18 January 2021
La Peste: Third annual Talks-on-the-Hill to consider the past, present and future of plagues
With the world gripped by a pandemic the likes of which have not been seen for a century, John Lyon’s annual Talks-on-the-Hill lectures will look deep into a subject that has been a key part of human history: La Peste.
Inspired by the 20th century novel of the same name by French philosopher Albert Camus, Talks-on-the-Hill: La Peste — an online event open to all — will address the subject of plague from different perspectives, with 15-minute talks given by four speakers: a covid critical care specialist, a historian, a priest and John Lyon’s Head Boy.
– What can we do, as humans, to stop another pandemic such as this?
– How did pandemics begin and spread in times before mass transportation?
– Should the Bible’s stories of terrifying plagues be talked about in the same way today?
– What about Covid made people rush to buy a 70 year old French novel about plague?
Thursday 4th February 2021
7.00 – 8.30pm
Live broadcast, accessed by online link
REGISTER TO ATTEND >
– This is a free event to which all people are welcome.
– We especially extend an invitation to residents of Harrow-on-the-Hill and the wider Harrow area.
– All those registered will be sent a link to attend in the days before the event.
Prof Hugh Montgomery
The biology and sociology of Covid
After seeing nothing of its kind for 85 years, the world has seen three novel viral spillover events in the past 17 years, including Covid-19. But why is this the case? And what are we, humans, doing that has led to this turn of events? Professor Montgomery will look at these viruses from a biological and human environmental angle, trying to work out how we can all keep future pandemics at bay.
Professor Hugh Montgomery is Professor of Intensive Care Medicine at University College London and Director of the Centre for Human Health and Performance. Hugh obtained a 1st class BSc in cardiorespiratory physiology before qualifying from the Middlesex Hospital Medical School in 1987. He is trained as a specialist in General Internal Medicine, Cardiology and Intensive Care Medicine, and practices as a consultant in N London. He sits on the Council of the UK Intensive Care Society, and chairs the National Emergency Covid Critical Care Committee.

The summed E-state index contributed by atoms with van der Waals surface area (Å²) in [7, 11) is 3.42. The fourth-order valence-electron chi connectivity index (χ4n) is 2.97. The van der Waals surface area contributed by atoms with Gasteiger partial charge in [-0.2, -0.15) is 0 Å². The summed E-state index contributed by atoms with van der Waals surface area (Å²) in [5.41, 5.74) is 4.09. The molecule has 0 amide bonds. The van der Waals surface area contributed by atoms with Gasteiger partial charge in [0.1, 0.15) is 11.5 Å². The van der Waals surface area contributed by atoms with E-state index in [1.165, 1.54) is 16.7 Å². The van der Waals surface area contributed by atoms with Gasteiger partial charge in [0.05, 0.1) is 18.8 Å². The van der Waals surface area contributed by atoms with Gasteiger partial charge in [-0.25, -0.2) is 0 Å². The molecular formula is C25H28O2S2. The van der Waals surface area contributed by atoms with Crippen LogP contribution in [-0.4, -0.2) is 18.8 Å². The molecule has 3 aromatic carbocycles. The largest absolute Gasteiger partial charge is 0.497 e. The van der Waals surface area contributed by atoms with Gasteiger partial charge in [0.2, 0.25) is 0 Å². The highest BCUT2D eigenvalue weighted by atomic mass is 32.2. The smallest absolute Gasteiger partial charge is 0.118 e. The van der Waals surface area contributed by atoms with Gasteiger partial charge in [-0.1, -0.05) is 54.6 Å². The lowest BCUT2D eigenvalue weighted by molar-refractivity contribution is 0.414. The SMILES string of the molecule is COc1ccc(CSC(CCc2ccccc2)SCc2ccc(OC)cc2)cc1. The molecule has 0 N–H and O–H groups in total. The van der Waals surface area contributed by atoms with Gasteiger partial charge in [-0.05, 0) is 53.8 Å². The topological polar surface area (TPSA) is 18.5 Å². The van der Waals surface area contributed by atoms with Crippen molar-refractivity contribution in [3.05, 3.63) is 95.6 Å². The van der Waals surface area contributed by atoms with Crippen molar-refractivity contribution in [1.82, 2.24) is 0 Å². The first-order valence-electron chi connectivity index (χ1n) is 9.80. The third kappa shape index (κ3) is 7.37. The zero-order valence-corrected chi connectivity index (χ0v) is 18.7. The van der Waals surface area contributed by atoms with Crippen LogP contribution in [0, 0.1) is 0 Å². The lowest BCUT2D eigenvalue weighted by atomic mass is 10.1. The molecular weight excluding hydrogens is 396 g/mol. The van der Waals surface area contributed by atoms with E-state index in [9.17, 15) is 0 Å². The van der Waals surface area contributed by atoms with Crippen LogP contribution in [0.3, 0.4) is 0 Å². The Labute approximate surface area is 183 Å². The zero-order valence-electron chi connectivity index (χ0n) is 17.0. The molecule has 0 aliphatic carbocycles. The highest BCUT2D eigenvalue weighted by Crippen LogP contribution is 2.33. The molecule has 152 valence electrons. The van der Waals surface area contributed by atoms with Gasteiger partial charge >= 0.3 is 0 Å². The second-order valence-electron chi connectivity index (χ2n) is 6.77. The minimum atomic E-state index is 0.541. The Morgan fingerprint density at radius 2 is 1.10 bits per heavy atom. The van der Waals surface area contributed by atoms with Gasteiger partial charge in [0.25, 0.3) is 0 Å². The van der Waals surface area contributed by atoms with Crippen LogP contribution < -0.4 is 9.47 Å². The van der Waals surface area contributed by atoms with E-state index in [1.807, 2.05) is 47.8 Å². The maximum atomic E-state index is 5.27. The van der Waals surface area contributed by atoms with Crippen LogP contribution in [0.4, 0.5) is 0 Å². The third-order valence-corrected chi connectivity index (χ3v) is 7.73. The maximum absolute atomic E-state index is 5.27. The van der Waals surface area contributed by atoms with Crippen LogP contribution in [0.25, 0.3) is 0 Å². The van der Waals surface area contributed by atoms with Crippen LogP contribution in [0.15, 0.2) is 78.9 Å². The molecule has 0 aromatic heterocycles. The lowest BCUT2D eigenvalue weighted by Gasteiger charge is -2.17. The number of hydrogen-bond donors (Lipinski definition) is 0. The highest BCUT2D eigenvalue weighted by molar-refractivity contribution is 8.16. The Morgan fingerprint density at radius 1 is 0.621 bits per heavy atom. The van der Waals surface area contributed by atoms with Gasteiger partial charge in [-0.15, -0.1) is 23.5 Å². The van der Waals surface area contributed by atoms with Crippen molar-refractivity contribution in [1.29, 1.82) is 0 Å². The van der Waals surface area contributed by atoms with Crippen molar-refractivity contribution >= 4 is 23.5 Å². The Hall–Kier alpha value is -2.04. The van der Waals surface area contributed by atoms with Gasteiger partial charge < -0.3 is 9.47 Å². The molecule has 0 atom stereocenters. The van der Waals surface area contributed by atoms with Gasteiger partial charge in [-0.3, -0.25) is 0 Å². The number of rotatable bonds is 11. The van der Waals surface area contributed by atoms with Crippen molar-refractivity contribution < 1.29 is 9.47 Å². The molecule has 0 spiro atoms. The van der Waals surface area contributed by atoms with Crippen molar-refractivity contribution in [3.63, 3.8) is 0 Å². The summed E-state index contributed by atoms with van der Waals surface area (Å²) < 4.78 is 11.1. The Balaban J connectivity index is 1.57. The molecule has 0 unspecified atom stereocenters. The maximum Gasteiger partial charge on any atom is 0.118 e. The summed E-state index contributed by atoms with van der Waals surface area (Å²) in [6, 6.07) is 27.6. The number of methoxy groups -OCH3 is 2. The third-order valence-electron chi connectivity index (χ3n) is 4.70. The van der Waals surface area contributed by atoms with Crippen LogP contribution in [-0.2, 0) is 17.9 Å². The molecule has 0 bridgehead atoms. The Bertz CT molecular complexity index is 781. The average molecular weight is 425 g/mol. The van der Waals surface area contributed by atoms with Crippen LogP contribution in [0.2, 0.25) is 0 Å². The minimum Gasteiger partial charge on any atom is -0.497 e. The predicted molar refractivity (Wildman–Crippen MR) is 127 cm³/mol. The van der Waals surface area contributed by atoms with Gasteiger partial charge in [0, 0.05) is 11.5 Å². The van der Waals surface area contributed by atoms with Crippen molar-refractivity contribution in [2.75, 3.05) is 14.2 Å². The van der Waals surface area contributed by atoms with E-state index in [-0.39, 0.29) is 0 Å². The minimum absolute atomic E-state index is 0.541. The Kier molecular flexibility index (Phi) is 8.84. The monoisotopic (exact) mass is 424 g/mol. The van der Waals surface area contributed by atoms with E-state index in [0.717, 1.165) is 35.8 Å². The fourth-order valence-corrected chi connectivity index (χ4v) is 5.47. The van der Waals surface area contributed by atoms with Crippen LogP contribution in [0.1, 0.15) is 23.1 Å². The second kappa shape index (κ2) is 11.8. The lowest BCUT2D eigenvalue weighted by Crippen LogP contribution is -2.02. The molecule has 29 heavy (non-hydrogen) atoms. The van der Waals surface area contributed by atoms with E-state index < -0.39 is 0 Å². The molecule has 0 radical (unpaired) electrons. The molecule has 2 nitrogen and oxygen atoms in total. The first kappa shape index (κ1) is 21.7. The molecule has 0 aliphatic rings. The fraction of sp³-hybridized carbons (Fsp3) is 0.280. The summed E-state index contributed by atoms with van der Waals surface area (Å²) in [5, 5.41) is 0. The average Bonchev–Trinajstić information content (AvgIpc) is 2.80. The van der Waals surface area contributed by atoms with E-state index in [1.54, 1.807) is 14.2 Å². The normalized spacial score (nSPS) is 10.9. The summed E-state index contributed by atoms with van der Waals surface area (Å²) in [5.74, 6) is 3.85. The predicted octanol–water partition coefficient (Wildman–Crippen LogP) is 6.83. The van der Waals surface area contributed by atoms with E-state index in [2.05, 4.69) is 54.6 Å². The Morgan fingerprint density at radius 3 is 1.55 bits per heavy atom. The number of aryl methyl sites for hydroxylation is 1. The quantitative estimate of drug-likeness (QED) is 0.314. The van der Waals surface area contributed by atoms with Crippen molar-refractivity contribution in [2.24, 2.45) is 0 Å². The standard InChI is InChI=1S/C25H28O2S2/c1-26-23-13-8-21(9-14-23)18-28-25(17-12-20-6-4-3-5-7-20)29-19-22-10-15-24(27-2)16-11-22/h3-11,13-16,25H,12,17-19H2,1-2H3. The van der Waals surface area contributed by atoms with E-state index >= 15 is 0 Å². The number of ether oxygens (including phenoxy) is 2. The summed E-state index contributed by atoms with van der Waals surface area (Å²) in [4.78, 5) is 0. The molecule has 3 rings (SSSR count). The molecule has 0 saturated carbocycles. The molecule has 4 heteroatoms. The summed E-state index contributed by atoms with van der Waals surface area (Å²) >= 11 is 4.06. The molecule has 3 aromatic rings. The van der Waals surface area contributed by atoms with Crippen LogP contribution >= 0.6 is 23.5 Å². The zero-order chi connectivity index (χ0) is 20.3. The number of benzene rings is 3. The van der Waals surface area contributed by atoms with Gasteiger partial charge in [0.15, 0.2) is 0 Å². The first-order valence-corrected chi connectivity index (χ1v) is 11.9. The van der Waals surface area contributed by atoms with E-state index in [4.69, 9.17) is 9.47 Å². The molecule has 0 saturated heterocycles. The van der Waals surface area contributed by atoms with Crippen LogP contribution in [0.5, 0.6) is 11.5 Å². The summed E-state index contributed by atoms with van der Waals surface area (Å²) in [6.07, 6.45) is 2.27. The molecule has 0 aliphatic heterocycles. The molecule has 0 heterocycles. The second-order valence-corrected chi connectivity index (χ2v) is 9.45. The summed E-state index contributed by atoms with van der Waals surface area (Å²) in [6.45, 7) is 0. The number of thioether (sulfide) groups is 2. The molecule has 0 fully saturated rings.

Dr Lori Jones
Pandemics of Plague
As we experience our own year-long (so far) pandemic of Covid-19, and think about how it moved so quickly around the world, we might wonder how pandemics spread in the past when rapid transportation didn’t exist. Dr Jones will talk about how pandemics of plague got their start, and what kept them going for centuries at a time.
Dr Lori Jones is a medical historian at the University of Ottawa and Carleton University, in Ottawa, Canada. Her main area of expertise is medical writing about the plague. She is also known for her work on detecting images from the past that have been wrongly labelled as showing plague and the Black Death. Dr Jones works with historians and scientists to better understand how plague moved across time and space.
The Revd Andrew Hammond
Plagues as God’s punishment
The Bible is peppered with terrifying stories of God punishing people with terrible plagues; and still today certain types of Christian talk in the same terms. Fr Andrew will talk about how to understand the first and (thereby) repudiate the second.
The Reverend Andrew Hammond is the Chaplain of St John’s College, Cambridge, where he is the primary point of pastoral care for students, staff and fellows. He was previously Chaplain at King’s College, Cambridge, Succentor at St Paul’s Cathedral, London, and twice worked in parish ministry. Before ordination in 2007 he was an opera singer and arts administrator.
La Peste: The prophetic tale of a post-war pandemic.
A novel that tripled in sales during the first Covid lockdown, La Peste has found a new audience. The eerie similarities and comparisons made between the events and characters of Camus’ 1947 novel and their contemporary counterparts have been highlighted by many. But to what extent are they accurate, and what can we learn?
Daniel Wong is an Upper Sixth student and Head Boy of John Lyon School. He is in his final A-Level year studying English Literature, French and Psychology. Daniel has already written and presented on French novelists Saint-Exupéry and Camus at the John Lyon Academic Society talks, and for his Extended Project Qualification. He hopes to study Modern Languages at university.
Talks-on-the-Hill is part of the John Lyon Excellence Programme, which provides an opportunity for all pupils, no matter their academic ability or age, to maximise their potential to learn and to discover their passion.